The cooking merit badge requires a Scout create menus “keeping in mind any special needs (such as food allergies)”, but doesn’t provide a source for allergy-friendly recipes. It does give a URL for FARE, but that doesn’t have an organized recipe section.
The next version of the merit badge pamphlet should reference Hiking Free: Allergy Friendly Recipes For The Outdoors because that is the only book I know of on the subject.
I’m not the right person to review it, because I don’t regularly have to deal with food allergies, but she created these recipes for her son’s food allergies. I’ll trust that. I do have several of Sarah Kirkconnell’s other books and recommend them highly.
The author describes it as:
110+ Recipes That Are Top 8 Allergen Free: No Gluten, Peanut, Tree Nuts, Soy, Seafood/Shellfish, Dairy & Egg. Recipes for backpacking, the great outdoors, camping, car trips, dorm living and travel, for anywhere you need easy to prep meals that are safe to eat.
You can buy it here, $12.99 for paperback, $7.99 for Kindle.
Also, the 2016 edition of the merit badge pamphlet keeps the dangerous trail cooking recipe that uses ground turkey breast. It just isn’t possible to safely store and transport that on the trail (see requirement 1c). I blogged that problem back in 2014 in the Cooking Merit Badge: Trail Cooking Fail post.
Update: Sarah has posted two of the recipes on her blog along with a longer story about how she came to create all the recipes.
The “rig on a board” is working well. I’m a little worried about it scratching the central console, so the next version should have a cloth surface there. I’ll probably use a thinner board with some carpet or corduroy covering it.
A wider board, maybe 10-12 inches, would leave plenty of room for the mic.
The wood for the prototype is 11/16 x 7 (measured), about 20 inches long, cut close to the middle. I used a regular door hinge. It has a little bit of play, but not too bad. A piano (continuous) hinge might be a better choice, especially if I use a wider board.
While I’m mounting things, an external speaker would help. I’ve plugged in one that I use with my Lowe HF-150 shortwave receiver and that improved the audio.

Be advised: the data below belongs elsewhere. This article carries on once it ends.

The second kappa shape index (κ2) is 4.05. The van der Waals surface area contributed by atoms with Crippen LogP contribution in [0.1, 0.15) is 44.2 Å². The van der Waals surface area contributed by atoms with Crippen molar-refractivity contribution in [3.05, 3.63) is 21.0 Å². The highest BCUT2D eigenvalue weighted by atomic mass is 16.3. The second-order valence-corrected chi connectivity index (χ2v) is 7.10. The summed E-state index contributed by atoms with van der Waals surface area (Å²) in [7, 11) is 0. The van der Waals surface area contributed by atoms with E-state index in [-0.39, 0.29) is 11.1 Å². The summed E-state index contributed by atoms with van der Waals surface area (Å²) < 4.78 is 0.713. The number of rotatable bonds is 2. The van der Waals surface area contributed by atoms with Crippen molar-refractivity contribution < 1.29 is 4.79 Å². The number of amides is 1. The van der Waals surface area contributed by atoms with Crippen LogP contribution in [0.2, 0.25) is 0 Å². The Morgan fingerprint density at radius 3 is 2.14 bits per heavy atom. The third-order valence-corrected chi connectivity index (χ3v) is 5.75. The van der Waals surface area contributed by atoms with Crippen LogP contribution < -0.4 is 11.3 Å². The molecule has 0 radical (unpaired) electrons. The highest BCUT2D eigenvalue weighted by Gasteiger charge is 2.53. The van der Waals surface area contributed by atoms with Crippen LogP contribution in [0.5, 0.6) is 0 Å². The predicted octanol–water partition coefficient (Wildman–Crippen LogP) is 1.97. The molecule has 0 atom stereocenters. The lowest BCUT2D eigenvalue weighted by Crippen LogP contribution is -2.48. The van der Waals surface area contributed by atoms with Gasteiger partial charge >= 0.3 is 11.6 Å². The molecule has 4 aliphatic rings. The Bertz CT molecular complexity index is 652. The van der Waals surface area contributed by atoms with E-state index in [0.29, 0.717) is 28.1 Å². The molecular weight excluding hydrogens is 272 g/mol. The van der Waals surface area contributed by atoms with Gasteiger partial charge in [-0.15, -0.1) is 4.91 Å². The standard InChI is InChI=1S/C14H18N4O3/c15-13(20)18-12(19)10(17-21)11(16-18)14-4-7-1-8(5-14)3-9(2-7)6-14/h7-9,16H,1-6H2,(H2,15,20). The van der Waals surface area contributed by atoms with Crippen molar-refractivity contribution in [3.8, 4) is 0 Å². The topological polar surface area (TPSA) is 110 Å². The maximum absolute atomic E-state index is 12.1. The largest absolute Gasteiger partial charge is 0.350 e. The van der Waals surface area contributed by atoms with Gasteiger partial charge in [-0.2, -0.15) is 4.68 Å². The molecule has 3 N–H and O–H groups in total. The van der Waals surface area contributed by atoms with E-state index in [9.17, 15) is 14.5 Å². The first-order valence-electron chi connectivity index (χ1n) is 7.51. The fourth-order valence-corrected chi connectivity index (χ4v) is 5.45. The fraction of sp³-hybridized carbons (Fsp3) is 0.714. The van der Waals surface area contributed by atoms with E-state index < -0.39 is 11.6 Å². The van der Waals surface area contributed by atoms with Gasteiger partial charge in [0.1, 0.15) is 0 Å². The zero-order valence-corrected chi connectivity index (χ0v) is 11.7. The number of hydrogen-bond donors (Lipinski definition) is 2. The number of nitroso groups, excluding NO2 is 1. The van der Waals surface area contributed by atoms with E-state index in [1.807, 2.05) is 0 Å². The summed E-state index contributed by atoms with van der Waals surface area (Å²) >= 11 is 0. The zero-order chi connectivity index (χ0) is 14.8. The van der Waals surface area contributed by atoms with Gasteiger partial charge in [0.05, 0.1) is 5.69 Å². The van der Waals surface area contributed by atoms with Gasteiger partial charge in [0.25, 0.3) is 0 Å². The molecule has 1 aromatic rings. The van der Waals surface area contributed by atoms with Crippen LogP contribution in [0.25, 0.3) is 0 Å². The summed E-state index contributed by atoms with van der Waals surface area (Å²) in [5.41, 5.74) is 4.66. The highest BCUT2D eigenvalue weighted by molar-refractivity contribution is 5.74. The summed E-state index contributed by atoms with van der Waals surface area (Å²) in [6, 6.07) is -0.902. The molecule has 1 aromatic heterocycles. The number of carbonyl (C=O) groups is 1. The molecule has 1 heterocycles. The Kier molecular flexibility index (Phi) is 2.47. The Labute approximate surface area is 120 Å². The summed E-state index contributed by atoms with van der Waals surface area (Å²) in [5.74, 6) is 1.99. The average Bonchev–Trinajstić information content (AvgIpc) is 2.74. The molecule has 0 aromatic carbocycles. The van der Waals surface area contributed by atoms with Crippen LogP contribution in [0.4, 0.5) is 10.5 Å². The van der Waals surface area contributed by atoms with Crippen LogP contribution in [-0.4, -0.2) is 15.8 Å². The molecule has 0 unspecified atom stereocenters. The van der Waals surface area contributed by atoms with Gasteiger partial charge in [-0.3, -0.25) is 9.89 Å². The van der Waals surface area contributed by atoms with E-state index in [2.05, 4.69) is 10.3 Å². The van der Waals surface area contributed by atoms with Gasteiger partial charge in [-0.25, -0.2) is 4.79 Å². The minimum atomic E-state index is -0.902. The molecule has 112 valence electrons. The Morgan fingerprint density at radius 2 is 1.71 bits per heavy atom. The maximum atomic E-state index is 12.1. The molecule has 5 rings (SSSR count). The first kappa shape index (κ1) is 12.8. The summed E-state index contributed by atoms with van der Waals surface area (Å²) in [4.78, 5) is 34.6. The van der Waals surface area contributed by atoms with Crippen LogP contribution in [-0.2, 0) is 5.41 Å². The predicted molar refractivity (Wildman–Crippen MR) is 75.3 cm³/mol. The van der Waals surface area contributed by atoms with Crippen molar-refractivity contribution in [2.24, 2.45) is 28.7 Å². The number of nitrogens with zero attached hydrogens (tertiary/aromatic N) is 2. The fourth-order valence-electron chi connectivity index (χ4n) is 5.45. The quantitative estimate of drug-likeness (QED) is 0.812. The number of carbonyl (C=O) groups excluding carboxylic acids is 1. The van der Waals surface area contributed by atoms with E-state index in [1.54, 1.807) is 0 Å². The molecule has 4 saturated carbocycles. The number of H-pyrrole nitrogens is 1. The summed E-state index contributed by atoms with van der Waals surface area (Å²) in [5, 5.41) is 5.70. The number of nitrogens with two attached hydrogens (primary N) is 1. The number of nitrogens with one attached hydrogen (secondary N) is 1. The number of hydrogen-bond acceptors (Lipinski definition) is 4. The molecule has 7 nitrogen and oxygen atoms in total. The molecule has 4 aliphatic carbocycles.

Hmm, 1/2 (or 5/8) x 12 (or 10) x 20 seems like a job for some scrap plywood. Just need to find some scrap carpet.
I use what the professionals use, Tucker Burnguard hot pads. They are made of Nomex, with a vapor barrier, so they won’t melt and are less likely to cause steam burns when wet. They aren’t as flexible as other hot pads, so my wife doesn’t use them. But give them a try. If you like them, you are done with choosing hot pads for life.
They aren’t exactly decorative and the label might burn, but the hot pad will protect you. And…it is about time to toss these in the laundry.
Oh, yeah, this is the Tucker Burnguard site. Here is a link to buy them at Chef’s Resource: Tucker 8″ Square Hot Pad with BurnGuard (Nomex)
. I’ve bought several things from Chef’s Resource, so I’m comfortable recommending them.
This is a first cut at a removable mount for my VHF/UHF rig. Until now, the radio has been sitting on the passenger seat, but that is far from ideal. So I put together something simple that holds the rig steady and puts the display and controls at a better angle.
One end of the hinged board goes between the seat and the center console. The other end holds the radio. The power cable is dressed with a velcro tie behind the radio.
I grabbed a scrap board (I think it is pre-painted house siding), sawed it into two chunks, installed a hinge in the middle, and mounted the radio bracket on one side. I screwed down a velcro cable wrap to keep the excess power cable from flopping around.
So far, I like it a lot. I need to figure out a bracket to hang the hand mic, though.